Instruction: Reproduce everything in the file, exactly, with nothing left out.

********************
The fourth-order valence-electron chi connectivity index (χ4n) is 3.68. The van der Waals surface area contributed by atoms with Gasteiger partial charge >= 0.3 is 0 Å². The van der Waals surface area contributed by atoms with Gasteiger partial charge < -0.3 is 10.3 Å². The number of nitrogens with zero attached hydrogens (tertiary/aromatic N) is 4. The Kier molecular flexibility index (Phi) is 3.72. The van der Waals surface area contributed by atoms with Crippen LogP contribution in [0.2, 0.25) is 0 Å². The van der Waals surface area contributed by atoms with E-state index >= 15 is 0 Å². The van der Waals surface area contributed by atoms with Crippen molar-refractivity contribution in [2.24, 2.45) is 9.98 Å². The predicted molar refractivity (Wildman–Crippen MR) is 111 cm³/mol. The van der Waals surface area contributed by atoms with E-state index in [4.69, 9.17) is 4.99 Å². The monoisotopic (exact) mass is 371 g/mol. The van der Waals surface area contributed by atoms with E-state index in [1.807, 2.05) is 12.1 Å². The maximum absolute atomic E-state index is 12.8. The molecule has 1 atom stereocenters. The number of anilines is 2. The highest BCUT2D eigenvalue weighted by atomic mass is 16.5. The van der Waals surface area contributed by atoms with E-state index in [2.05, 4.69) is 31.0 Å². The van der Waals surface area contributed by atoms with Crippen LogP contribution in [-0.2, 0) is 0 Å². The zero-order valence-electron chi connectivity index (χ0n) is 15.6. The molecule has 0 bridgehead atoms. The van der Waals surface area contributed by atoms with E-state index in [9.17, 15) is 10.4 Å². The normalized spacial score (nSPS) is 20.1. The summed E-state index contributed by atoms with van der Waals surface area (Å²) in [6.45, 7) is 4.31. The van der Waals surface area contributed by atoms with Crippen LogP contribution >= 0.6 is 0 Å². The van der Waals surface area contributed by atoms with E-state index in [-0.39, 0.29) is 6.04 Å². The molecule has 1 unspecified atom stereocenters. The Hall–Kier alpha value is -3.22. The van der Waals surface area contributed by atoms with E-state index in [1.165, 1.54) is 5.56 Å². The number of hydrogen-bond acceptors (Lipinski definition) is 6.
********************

The fourth-order valence-electron chi connectivity index (χ4n) is 3.68. The van der Waals surface area contributed by atoms with Gasteiger partial charge >= 0.3 is 0 Å². The van der Waals surface area contributed by atoms with Gasteiger partial charge < -0.3 is 10.3 Å². The number of nitrogens with zero attached hydrogens (tertiary/aromatic N) is 4. The Kier molecular flexibility index (Phi) is 3.72. The van der Waals surface area contributed by atoms with Crippen LogP contribution in [0.2, 0.25) is 0 Å². The van der Waals surface area contributed by atoms with E-state index >= 15 is 0 Å². The van der Waals surface area contributed by atoms with Crippen molar-refractivity contribution in [2.24, 2.45) is 9.98 Å². The predicted molar refractivity (Wildman–Crippen MR) is 111 cm³/mol. The van der Waals surface area contributed by atoms with E-state index in [4.69, 9.17) is 4.99 Å². The monoisotopic (exact) mass is 371 g/mol. The van der Waals surface area contributed by atoms with E-state index in [1.807, 2.05) is 12.1 Å². The maximum absolute atomic E-state index is 12.8. The molecule has 1 atom stereocenters. The number of anilines is 2. The highest BCUT2D eigenvalue weighted by atomic mass is 16.5. The van der Waals surface area contributed by atoms with E-state index in [2.05, 4.69) is 31.0 Å². The van der Waals surface area contributed by atoms with Crippen LogP contribution in [-0.2, 0) is 0 Å². The zero-order valence-electron chi connectivity index (χ0n) is 15.6. The molecule has 0 bridgehead atoms. The van der Waals surface area contributed by atoms with E-state index in [9.17, 15) is 10.4 Å². The normalized spacial score (nSPS) is 20.1. The summed E-state index contributed by atoms with van der Waals surface area (Å²) in [6.45, 7) is 4.31. The van der Waals surface area contributed by atoms with Crippen LogP contribution >= 0.6 is 0 Å². The van der Waals surface area contributed by atoms with E-state index in [-0.39, 0.29) is 6.04 Å². The molecule has 1 unspecified atom stereocenters. The Hall–Kier alpha value is -3.22. The van der Waals surface area contributed by atoms with E-state index in [1.165, 1.54) is 5.56 Å². The number of hydrogen-bond acceptors (Lipinski definition) is 6.